A new study from Columbia University has found that the damage left behind by Hurricane Maria in the forests of Puerto Rico was unprecedented in modern times. The researchers warn that the intense storms associated with climate change could transform tropical forests, releasing more carbon into the atmosphere and limiting the suitable habitats for many unique species.
Hurricane Maria wiped out more trees than any known storm, taking out mostly older trees that were thought to be resistant to storms. According to the study authors, the damage may be a warning of similar events to come.
“These hurricanes are going to kill more trees. They’re going to break more trees. The factors that protected many trees in the past will no longer apply,” said study lead author Maria Uriarte. “Forests will become shorter and smaller, because they won’t have time to regrow, and they will be less diverse.”
Hurricane Maria hit Puerto Rico in October of 2017 as a Category 4 storm with winds up to 155 miles per hour. An estimated 20 million to 40 million trees were either completely wiped out or severely damaged. The trees were stripped of their foliage, snapped in half, or completely blown out of the ground.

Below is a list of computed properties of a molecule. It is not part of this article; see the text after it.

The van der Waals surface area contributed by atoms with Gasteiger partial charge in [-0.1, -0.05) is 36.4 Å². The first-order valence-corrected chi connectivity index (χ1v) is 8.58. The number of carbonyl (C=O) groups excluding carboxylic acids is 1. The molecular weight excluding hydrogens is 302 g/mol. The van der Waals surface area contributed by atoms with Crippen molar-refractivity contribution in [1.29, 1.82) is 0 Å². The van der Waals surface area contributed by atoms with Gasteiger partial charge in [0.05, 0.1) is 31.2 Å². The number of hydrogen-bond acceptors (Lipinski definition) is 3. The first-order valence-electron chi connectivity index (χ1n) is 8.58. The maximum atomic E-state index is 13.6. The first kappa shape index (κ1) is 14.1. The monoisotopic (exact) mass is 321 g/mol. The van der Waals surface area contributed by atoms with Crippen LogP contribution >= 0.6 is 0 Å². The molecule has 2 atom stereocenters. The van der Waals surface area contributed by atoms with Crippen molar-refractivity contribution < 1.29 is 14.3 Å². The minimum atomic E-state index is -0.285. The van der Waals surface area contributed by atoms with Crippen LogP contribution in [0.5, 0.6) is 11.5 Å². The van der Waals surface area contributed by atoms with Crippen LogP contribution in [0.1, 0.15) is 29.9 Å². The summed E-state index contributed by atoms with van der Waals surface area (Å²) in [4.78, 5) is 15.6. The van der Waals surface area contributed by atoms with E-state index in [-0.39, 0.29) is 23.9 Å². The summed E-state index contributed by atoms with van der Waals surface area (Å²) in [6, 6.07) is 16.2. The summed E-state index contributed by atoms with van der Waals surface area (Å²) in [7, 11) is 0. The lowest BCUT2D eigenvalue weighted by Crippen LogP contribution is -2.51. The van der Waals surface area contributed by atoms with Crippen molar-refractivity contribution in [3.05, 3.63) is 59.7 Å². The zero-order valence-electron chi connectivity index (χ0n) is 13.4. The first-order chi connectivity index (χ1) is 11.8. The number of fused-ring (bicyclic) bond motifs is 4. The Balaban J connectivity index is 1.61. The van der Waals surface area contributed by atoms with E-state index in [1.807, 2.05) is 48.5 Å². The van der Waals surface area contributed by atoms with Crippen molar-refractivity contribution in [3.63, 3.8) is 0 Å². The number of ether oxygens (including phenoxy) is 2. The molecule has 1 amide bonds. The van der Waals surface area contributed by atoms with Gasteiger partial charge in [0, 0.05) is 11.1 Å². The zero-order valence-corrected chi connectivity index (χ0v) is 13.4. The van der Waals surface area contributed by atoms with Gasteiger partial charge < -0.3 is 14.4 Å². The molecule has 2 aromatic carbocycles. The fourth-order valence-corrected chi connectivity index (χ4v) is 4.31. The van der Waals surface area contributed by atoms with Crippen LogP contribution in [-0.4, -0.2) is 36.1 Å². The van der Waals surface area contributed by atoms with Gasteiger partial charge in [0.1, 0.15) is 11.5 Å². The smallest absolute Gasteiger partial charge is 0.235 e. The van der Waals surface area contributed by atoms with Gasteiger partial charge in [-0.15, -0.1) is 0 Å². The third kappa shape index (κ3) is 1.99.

The study was focused on a 40-acre section of the El Yunque National Forest that has been closely monitored by multiple teams since 1990. This made it possible to compare damage from Maria with that of Hurricane Hugo and Hurricane Georges, which were both Category 3 storms.
The researchers determined that Maria killed twice as many trees and broke more than three times as many trunks compared to previous storms. The species that suffered the worst from Maria, with breakage rates up to 12 times those of the other hurricanes, were valuable hardwoods that had a history of being the most resilient to major storms. These giant trees offer specialized habitats for many birds and other animals that smaller trees do not provide.
Edmund Tanner is a senior lecturer emeritus at the University of Cambridge who was not involved in the research. He explained that this study is important because “it reports different, rather than just intensified, effects of strong versus weaker hurricanes.” Tanner also explained that the effects are “probably representative of huge areas of tropical lowland forest near sea coasts, some of which are likely to experience similar or worse damage in a warming world.”
The study is published in the journal Nature Communications.
By Chrissy Sexton, Earth.com Staff Writer
Paid for by Earth.com
Image Credit: Kevin Krajick/Earth Institute, Columbia University